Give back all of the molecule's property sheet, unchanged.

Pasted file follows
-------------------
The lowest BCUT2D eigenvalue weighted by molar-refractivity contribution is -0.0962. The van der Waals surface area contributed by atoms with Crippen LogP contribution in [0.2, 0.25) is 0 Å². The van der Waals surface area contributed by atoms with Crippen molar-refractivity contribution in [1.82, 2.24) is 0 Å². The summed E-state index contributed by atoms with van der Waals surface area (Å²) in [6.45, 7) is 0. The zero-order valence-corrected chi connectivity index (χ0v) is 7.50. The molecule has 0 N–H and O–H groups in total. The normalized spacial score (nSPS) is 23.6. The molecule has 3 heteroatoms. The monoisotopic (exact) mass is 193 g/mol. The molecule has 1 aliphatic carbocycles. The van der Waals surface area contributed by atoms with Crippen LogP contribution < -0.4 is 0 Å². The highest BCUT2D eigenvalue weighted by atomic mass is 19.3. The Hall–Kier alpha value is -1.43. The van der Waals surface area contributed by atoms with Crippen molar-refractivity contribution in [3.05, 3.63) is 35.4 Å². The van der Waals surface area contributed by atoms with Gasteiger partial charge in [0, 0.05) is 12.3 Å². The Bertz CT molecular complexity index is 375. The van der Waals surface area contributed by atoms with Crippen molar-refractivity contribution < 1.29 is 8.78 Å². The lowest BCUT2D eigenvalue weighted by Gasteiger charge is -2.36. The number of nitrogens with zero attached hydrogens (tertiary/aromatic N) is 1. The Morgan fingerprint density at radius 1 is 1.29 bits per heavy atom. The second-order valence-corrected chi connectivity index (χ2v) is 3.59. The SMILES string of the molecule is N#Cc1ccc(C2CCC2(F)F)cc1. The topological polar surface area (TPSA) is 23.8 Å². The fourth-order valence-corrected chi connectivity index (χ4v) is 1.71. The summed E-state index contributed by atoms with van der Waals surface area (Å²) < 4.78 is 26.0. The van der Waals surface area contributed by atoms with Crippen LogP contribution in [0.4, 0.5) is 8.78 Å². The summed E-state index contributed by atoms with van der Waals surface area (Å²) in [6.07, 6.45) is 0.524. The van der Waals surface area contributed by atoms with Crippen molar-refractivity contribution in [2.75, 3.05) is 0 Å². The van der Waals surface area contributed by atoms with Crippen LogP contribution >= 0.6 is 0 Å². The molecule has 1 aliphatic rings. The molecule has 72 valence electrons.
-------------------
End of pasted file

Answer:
The lowest BCUT2D eigenvalue weighted by molar-refractivity contribution is -0.0962. The van der Waals surface area contributed by atoms with Crippen LogP contribution in [0.2, 0.25) is 0 Å². The van der Waals surface area contributed by atoms with Crippen molar-refractivity contribution in [1.82, 2.24) is 0 Å². The summed E-state index contributed by atoms with van der Waals surface area (Å²) in [6.45, 7) is 0. The zero-order valence-corrected chi connectivity index (χ0v) is 7.50. The molecule has 0 N–H and O–H groups in total. The normalized spacial score (nSPS) is 23.6. The molecule has 3 heteroatoms. The monoisotopic (exact) mass is 193 g/mol. The molecule has 1 aliphatic carbocycles. The van der Waals surface area contributed by atoms with Crippen LogP contribution < -0.4 is 0 Å². The highest BCUT2D eigenvalue weighted by atomic mass is 19.3. The Hall–Kier alpha value is -1.43. The van der Waals surface area contributed by atoms with Crippen molar-refractivity contribution in [3.05, 3.63) is 35.4 Å². The van der Waals surface area contributed by atoms with Gasteiger partial charge in [0, 0.05) is 12.3 Å². The Bertz CT molecular complexity index is 375. The van der Waals surface area contributed by atoms with Crippen molar-refractivity contribution < 1.29 is 8.78 Å². The lowest BCUT2D eigenvalue weighted by Gasteiger charge is -2.36. The number of nitrogens with zero attached hydrogens (tertiary/aromatic N) is 1. The Morgan fingerprint density at radius 1 is 1.29 bits per heavy atom. The second-order valence-corrected chi connectivity index (χ2v) is 3.59. The SMILES string of the molecule is N#Cc1ccc(C2CCC2(F)F)cc1. The topological polar surface area (TPSA) is 23.8 Å². The fourth-order valence-corrected chi connectivity index (χ4v) is 1.71. The summed E-state index contributed by atoms with van der Waals surface area (Å²) < 4.78 is 26.0. The van der Waals surface area contributed by atoms with Crippen LogP contribution in [0.4, 0.5) is 8.78 Å². The summed E-state index contributed by atoms with van der Waals surface area (Å²) in [6.07, 6.45) is 0.524. The van der Waals surface area contributed by atoms with Crippen molar-refractivity contribution in [2.75, 3.05) is 0 Å². The van der Waals surface area contributed by atoms with Crippen LogP contribution >= 0.6 is 0 Å². The molecule has 1 aliphatic rings. The molecule has 72 valence electrons.